The Pacific Crest Trail is one of the world’s great walks stretching 2,648 miles from Mexico to Canada. This is my story hiking the Pacific Crest Trail.
On weekends while working in San Diego, Nancy and I would take day hikes in the State Parks east of San Diego. One day we crossed the Pacific Crest Trail while hiking in the Laguna Mountains. On a post the distinctive logo designating the trail was plain to see.
The idea of hiking the trail from Mexico to Canada took hold. There was something appealing about hiking for days with little but a backpack and a sheet listing water springs and holes.
Many years later I read several US government publications about the trail. I also read many books containing daily accounts of many travelers. One such traveler is a man called ‘Half Mile’, his trail pseudonym. On the National Geographic half mile series maps he impressed GPS tracks complete with half-mile markers and text describing water holes, package pick-up addresses and distance between cross roads and towns.
And so the idea was born.
Zig-zagging 2,648 miles the PCT spans three states and crosses national Monuments, national parks and forests, Bureau of Land Management land, federally designated wilderness, state and county parks, and tribal lands.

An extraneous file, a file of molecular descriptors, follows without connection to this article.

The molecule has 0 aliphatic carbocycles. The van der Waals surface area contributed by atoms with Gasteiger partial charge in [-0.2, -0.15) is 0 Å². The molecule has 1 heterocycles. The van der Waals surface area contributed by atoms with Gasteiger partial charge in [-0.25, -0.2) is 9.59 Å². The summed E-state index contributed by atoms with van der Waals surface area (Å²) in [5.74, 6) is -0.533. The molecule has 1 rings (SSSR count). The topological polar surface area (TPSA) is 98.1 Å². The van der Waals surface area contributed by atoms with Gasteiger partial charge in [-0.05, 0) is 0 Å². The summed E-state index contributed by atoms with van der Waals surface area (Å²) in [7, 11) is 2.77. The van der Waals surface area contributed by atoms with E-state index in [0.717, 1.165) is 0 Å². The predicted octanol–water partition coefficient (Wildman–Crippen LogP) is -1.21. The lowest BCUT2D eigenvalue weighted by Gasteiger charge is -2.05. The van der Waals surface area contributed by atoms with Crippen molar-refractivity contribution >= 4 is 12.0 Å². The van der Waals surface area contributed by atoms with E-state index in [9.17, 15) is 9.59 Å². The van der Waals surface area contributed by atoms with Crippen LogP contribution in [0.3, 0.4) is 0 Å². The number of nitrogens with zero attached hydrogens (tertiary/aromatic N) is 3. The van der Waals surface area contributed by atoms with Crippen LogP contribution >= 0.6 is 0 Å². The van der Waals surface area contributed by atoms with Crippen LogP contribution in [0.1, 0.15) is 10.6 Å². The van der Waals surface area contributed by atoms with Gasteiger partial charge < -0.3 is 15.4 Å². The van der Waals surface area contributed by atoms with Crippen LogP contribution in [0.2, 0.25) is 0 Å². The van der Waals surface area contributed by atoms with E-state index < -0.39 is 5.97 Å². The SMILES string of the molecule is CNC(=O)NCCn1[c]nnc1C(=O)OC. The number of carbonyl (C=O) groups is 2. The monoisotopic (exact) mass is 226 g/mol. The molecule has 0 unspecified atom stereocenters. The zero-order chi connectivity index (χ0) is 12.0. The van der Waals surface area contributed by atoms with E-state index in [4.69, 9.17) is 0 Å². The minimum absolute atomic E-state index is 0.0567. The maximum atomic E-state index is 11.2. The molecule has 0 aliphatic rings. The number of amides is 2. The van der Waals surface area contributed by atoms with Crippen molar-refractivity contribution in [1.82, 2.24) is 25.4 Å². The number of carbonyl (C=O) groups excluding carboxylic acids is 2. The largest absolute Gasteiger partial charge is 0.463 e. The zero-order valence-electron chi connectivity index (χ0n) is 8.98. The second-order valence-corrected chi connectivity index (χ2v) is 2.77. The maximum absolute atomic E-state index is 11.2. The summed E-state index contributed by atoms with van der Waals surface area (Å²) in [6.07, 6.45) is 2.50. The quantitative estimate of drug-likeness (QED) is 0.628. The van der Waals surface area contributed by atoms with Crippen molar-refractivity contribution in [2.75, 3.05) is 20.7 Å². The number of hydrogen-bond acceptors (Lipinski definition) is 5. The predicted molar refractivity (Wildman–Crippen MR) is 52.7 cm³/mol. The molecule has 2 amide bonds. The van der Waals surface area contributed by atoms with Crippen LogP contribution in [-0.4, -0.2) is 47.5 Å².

Along the way, it ascends more than fifty major mountain passes and skirts the shore of innumerable bodies of water.
Diversity is what the PCT is about. Sometimes temperatures can soar above 100 F in the deserts and drop below zero in the mountains.
The US Forest Service has overall responsibility for the PCT but trail operations are shared by the National Park Service, the Bureau of Land Management and the Pacific Crest Trail Association.
The PCT is open to foot and horse travel and closed to motorized and bicycle travel. There are a few locations where the trail is routed on highway shoulders and across bridges with motorized traffic.